One afternoon in March, Farmerie, Harris, and O'Neal headed to the basement of Genuine. Upstairs, a power drill whirred and a hammer rapped--a restaurant was taking shape. Below, amid the detritus of a construction site, they were lost in a three-person daydream. They would build a bar down here called Liquorette. They decided it would look just like a liquor store. And, as in a liquor store, people would serve themselves. What if customers could take a bottle right off the shelf and pour a drink? What if a bartender delivered cocktails in mini Igloo coolers? Or what if they had a vending machine, so customers could punch in B-1 and have it spit out a drink?

"Chunk-thunk!" said Farmerie, imitating a drink dropping to the dispenser door. Soon they were all laughing, thrilling to the possibilities.

 

"We make a lot of things very hard for ourselves," one founder admits.

 

But while working their way maximizes creativity, it hinders their ability to get things done. The opening of Genuine Superette was postponed two weeks. A tardy liquor license was blamed. But it was clear there were many, many things left to do. As a crowd of employees--designers, millworkers, project managers, the restaurant manager--were informed of the delay, looks of profound relief flooded the room. Then the partners started riffing again, a dreamy brainstorm expanded to fill the new timeline, and looks of nausea appeared on the worker bees' faces. They realized: Instead of toiling nonstop for the next seven days, they would be toiling nonstop for 21.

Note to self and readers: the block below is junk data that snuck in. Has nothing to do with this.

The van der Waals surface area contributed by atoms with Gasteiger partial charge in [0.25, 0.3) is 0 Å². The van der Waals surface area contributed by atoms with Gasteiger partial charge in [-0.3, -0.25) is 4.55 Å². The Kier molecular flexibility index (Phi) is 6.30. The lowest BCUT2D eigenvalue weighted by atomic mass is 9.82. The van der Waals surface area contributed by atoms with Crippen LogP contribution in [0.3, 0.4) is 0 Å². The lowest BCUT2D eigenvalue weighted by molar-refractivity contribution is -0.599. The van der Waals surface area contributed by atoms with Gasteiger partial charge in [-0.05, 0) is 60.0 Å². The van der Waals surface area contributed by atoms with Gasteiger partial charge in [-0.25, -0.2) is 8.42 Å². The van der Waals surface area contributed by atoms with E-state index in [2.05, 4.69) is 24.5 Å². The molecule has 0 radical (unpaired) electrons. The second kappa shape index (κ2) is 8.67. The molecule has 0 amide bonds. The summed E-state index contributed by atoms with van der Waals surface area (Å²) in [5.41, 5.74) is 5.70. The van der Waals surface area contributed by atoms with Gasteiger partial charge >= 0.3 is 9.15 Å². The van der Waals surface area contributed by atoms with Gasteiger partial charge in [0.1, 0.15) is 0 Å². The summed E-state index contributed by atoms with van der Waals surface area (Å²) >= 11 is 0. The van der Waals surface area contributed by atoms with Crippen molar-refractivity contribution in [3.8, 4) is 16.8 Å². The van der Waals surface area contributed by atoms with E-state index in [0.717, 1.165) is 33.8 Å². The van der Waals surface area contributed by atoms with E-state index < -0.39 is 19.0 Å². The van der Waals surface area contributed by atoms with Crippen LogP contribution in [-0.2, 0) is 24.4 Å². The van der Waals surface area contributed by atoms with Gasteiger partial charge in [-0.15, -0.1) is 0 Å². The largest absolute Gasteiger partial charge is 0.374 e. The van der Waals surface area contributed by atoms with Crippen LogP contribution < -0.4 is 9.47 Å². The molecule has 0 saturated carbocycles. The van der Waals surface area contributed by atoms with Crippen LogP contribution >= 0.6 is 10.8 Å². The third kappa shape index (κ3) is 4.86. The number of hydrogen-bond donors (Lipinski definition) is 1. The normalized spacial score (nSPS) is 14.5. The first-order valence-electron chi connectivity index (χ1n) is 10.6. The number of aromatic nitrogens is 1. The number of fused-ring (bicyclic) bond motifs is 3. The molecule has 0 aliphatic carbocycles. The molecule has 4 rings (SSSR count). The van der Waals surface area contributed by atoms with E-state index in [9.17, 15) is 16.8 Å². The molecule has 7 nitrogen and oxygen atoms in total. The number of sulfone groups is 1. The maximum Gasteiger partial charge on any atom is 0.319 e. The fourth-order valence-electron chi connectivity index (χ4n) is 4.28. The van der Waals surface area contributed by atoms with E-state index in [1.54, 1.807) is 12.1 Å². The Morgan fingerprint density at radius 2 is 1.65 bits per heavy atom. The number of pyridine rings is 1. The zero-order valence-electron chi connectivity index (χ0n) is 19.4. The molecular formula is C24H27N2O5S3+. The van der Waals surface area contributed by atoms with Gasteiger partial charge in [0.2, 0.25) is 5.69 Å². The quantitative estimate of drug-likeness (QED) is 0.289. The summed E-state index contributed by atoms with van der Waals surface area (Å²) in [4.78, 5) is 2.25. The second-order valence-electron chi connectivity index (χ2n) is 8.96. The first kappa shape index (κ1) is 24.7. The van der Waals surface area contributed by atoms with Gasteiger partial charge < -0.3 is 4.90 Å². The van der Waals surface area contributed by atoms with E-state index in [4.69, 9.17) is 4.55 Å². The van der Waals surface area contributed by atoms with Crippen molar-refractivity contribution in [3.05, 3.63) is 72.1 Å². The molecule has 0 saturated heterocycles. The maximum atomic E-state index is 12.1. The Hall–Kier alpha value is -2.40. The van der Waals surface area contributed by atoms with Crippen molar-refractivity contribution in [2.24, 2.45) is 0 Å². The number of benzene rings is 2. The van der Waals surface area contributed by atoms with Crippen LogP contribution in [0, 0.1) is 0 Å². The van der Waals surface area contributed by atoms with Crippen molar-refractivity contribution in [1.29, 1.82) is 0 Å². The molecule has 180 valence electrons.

At AvroKO, staffers forever struggle to encompass the rampant ideas of their bosses. This sometimes grates on Bradshaw. "We make a lot of things very hard for ourselves," he admits over a solo lunch.

During one recent retreat, Bradshaw magic-papered an idea that complicated things: He wanted to leave New York and open an office in San Francisco. Alone. He told the others it was because he loved the outdoors, and wanted to take his kids out of Manhattan. But once he got out there, he found he enjoyed running the smaller office his way. "We've relied on 90 percent talent and 10 percent management in our history," he says at lunch. "Decision making still gets batted around like a ball between a bunch of cats."

O'Neal says she figured growing apart was inevitable. "I said to William, when we turn 40, we're not going to want to make every decision together." But Farmerie had doubts about Bradshaw's leaving. "There was a little bit of 'Don't leave me, buddy!'" he says. "A little bit of concern about breaking the band up." Farmerie pauses. "Plus, I didn't want to take his whole workload."